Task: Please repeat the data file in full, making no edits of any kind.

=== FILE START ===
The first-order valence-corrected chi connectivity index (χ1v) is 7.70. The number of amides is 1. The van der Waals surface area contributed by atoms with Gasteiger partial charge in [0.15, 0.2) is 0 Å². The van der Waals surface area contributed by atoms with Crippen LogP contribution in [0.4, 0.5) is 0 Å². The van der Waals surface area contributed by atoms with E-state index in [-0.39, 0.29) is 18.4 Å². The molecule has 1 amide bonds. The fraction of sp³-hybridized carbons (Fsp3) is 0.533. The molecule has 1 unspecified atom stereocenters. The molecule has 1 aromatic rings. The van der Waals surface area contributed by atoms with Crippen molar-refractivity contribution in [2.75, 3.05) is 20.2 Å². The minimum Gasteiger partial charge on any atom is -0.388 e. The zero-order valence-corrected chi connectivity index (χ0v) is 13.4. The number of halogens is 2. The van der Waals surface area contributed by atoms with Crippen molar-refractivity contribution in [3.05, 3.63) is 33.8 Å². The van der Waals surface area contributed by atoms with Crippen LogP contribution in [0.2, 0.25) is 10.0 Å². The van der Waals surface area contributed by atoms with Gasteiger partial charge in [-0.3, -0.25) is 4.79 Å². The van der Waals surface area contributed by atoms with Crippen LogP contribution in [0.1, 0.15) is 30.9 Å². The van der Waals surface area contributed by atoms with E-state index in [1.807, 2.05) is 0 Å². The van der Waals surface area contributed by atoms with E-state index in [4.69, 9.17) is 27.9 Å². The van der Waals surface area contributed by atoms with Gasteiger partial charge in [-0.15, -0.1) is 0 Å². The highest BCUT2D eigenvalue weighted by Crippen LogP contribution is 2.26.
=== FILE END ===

The first-order valence-corrected chi connectivity index (χ1v) is 7.70. The number of amides is 1. The van der Waals surface area contributed by atoms with Gasteiger partial charge in [0.15, 0.2) is 0 Å². The van der Waals surface area contributed by atoms with Crippen LogP contribution in [0.4, 0.5) is 0 Å². The van der Waals surface area contributed by atoms with E-state index in [-0.39, 0.29) is 18.4 Å². The molecule has 1 amide bonds. The fraction of sp³-hybridized carbons (Fsp3) is 0.533. The molecule has 1 unspecified atom stereocenters. The molecule has 1 aromatic rings. The van der Waals surface area contributed by atoms with Crippen molar-refractivity contribution in [2.75, 3.05) is 20.2 Å². The minimum Gasteiger partial charge on any atom is -0.388 e. The zero-order valence-corrected chi connectivity index (χ0v) is 13.4. The number of halogens is 2. The van der Waals surface area contributed by atoms with Crippen molar-refractivity contribution in [3.05, 3.63) is 33.8 Å². The van der Waals surface area contributed by atoms with Crippen LogP contribution in [0.2, 0.25) is 10.0 Å². The van der Waals surface area contributed by atoms with Gasteiger partial charge in [-0.3, -0.25) is 4.79 Å². The van der Waals surface area contributed by atoms with Crippen LogP contribution in [0.1, 0.15) is 30.9 Å². The van der Waals surface area contributed by atoms with E-state index in [1.807, 2.05) is 0 Å². The van der Waals surface area contributed by atoms with E-state index in [4.69, 9.17) is 27.9 Å². The van der Waals surface area contributed by atoms with Gasteiger partial charge in [-0.15, -0.1) is 0 Å². The highest BCUT2D eigenvalue weighted by Crippen LogP contribution is 2.26.